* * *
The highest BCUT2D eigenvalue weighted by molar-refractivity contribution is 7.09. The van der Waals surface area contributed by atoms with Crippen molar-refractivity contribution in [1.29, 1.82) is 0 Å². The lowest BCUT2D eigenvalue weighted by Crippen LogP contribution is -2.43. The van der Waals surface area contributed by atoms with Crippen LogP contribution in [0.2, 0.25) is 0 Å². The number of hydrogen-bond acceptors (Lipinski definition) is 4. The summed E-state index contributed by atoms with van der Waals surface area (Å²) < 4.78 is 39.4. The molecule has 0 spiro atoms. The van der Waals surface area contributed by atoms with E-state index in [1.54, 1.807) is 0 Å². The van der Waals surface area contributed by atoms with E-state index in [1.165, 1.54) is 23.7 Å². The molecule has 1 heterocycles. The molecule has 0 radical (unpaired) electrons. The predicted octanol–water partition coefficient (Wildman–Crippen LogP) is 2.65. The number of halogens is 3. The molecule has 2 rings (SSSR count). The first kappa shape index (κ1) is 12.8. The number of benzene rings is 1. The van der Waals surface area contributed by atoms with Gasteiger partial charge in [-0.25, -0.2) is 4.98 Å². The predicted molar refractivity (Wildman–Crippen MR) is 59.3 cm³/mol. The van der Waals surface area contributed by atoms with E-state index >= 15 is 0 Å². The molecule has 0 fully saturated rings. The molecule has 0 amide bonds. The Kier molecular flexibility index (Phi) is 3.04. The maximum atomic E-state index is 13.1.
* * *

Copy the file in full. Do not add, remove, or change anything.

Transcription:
The highest BCUT2D eigenvalue weighted by molar-refractivity contribution is 7.09. The van der Waals surface area contributed by atoms with Crippen molar-refractivity contribution in [1.29, 1.82) is 0 Å². The lowest BCUT2D eigenvalue weighted by Crippen LogP contribution is -2.43. The van der Waals surface area contributed by atoms with Crippen LogP contribution in [0.2, 0.25) is 0 Å². The number of hydrogen-bond acceptors (Lipinski definition) is 4. The summed E-state index contributed by atoms with van der Waals surface area (Å²) < 4.78 is 39.4. The molecule has 0 spiro atoms. The van der Waals surface area contributed by atoms with E-state index in [1.54, 1.807) is 0 Å². The van der Waals surface area contributed by atoms with E-state index in [1.165, 1.54) is 23.7 Å². The molecule has 1 heterocycles. The molecule has 0 radical (unpaired) electrons. The predicted octanol–water partition coefficient (Wildman–Crippen LogP) is 2.65. The number of halogens is 3. The molecule has 2 rings (SSSR count). The first kappa shape index (κ1) is 12.8. The number of benzene rings is 1. The van der Waals surface area contributed by atoms with Gasteiger partial charge in [-0.25, -0.2) is 4.98 Å². The predicted molar refractivity (Wildman–Crippen MR) is 59.3 cm³/mol. The van der Waals surface area contributed by atoms with E-state index >= 15 is 0 Å². The molecule has 0 fully saturated rings. The molecule has 0 amide bonds. The Kier molecular flexibility index (Phi) is 3.04. The maximum atomic E-state index is 13.1.